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Rand Paul Proved Himself This Week to Be Spineless

I thought he was a joke, but after he filibustered over drones, I wondered if I'd been wrong. Nope.
 
 
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Sen. Rand Paul, R-Ky., addressing the Conservative Political Action Conference in Oxon Hill, Md., in March 2013.
Photo Credit: © Jenny Warburg

 

 

I was on vacation when Rand Paul staged his filibuster to get more answers about drones from the Obama administration, or else I probably would have embarrassed myself by praising him. I’m concerned about drones and targeted assassinations and I think it’s a perfect place for a left-right alliance. So I was glad to see Paul’s filibuster.

“I will speak as long as it takes, until the alarm is sounded from coast to coast that our Constitution is important,” Paul declared. “That your rights to trial by jury are precious, that no American should be killed by a drone on American soil without first being charged with a crime, without first being found to be guilty by a court.”

Even though I disagree with Paul on virtually every other issue and generally consider him to be kind of a joke, I’d have been happy to be proven wrong. Maybe he had a conscience. Maybe he would become a much needed civil liberties leader on the right.

Alas, I haven’t been proven wrong. Mr. Filibuster, the tribune of civil liberties, now says that drones should have been used against the Tsarnaev brothers in Boston – not only that, he told Fox’s Neal Cavuto they should even be used against someone robbing a liquor store.

Strangely enough, Cavuto himself seemed a little spooked by the technology that was deployed in the hunt for 19-year-old Dzohkhar Tsarnaev, including the thermal imaging that was able to find him in a boat and even to get some sense of the extent of his wounds. “Apparently with this thermal imaging, you can see a person behind a wall, or in this case, a cover,” Cavuto told Paul. “And I’m thinking, What else can these guys see? I didn’t even know they had that ability with a helicopter, to do that.”

“I have never argued against any technology being used against having an imminent threat, [or] an act of crime going on,” Paul replied. “If someone comes out of a liquor store with a weapon and $50 in cash I don’t care if a drone kills him or a policeman kills him.”

Wow. So Paul has gone from “your rights to trial by jury are precious, that no American should be killed by a drone on American soil without first being charged with a crime, without first being found to be guilty by a court” to “If someone comes out of a liquor store with a weapon and $50 in cash I don’t care if a drone kills him or a policeman kills him.”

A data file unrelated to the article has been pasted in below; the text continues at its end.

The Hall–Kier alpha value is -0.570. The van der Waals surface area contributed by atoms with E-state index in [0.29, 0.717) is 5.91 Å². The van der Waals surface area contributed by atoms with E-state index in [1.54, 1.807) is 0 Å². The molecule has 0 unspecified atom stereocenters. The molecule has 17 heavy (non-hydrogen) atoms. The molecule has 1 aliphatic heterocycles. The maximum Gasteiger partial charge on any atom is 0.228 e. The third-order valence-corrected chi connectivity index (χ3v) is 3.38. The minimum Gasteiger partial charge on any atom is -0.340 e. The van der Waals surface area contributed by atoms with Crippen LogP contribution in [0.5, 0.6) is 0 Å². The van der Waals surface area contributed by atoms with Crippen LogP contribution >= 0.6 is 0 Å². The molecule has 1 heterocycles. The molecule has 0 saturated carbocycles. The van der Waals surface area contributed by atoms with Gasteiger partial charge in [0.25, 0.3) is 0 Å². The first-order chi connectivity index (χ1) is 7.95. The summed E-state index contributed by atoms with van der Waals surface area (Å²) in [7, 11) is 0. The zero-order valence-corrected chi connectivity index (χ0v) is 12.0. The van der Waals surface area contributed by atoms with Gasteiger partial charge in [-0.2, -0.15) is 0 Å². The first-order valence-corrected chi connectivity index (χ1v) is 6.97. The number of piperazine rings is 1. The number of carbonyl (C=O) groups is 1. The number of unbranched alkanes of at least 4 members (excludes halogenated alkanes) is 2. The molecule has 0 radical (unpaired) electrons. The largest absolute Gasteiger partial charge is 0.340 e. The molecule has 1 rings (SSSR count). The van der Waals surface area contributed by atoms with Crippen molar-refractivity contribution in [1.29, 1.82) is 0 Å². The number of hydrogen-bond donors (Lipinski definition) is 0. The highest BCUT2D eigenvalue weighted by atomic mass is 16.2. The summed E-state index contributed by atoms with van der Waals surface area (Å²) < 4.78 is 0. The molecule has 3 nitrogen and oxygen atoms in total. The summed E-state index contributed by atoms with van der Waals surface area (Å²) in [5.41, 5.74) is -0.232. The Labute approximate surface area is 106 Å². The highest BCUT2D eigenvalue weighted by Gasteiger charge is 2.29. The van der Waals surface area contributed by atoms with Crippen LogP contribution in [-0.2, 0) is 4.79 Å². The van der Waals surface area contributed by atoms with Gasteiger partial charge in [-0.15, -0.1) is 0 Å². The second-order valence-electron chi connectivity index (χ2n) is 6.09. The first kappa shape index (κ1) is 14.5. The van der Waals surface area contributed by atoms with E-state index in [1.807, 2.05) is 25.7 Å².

Does he have a spine? Does he have a soul?

Wait, it gets worse: After getting hammered by supporters for his drone flip-flop — Matt Drudge featured the headline “How Rand Paul learned to love the drone” — Paul flip-flopped again. “My comments last night left the mistaken impression that my position on drones had changed,” Paul said in a statement. ”Let me be clear: It has not. Armed drones should not be used in normal crime situations. They may only be considered in extraordinary, lethal situations where there is an ongoing, imminent threat. I described that scenario previously during my Senate filibuster.” But later his spokeswoman said his statement should not be read as “retracting” his remarks to Cavuto. So go figure.

Paul also made a 180 on immigration reform this week. Where in March he seemed to embrace the old libertarian concept of open borders – and more than that, declared himself an admirer of “the romance of Latin culture” in a speech to the Hispanic Chamber of Commerce — the Boston bombing changed his mind. Well, he may still feel romantic about Latin culture, no word on that, but he has emerged as a leading demagogue on the way the Boston bombing ought to slow immigration reform. He’s even come out for banning all immigration by ethnic Chechens, which should ensure that he’s never again considered a civil libertarian, by anyone.

Of course, Paul isn’t the only GOP hypocrite on these issues. I can’t abide seeing Rep. Peter King as the face of the House GOP’s anti-terror brigade, since he was an avid supporter of the Irish Republican Army as “freedom fighters,” not terrorists, back in their heyday.

“We must pledge ourselves to support those brave men and women who this very moment are carrying forth the struggle against British imperialism in the streets of Belfast and Derry,” King told a pro-IRA rally in 1982. Later he insisted: “If civilians are killed in an attack on a military installation, it is certainly regrettable, but I will not morally blame the IRA for it.”

If only Rand Paul had been around back then, he could have proposed banning all immigration from Ireland, because its people were so inclined toward terrorism. It probably wouldn’t have happened, since clearly white European immigrants or their descendants never come in for the same kind of scrutiny (or at least the Irish haven’t for a good 100 years or so), but it’s fun to think about.

Back during his filibuster, I briefly thought Paul might prove a formidable 2016 GOP presidential candidate, if he channeled American discontent with the Obama administration’s drone policy and other national security excesses. I shouldn’t have worried. He’s just another opportunist, but his spine is even more flexible than most.

 

Joan Walsh is Salon's editor-at-large, and the author of "What's the Matter With White People: Finding Our Way in the Next America." Read more of her work at Salon.

 
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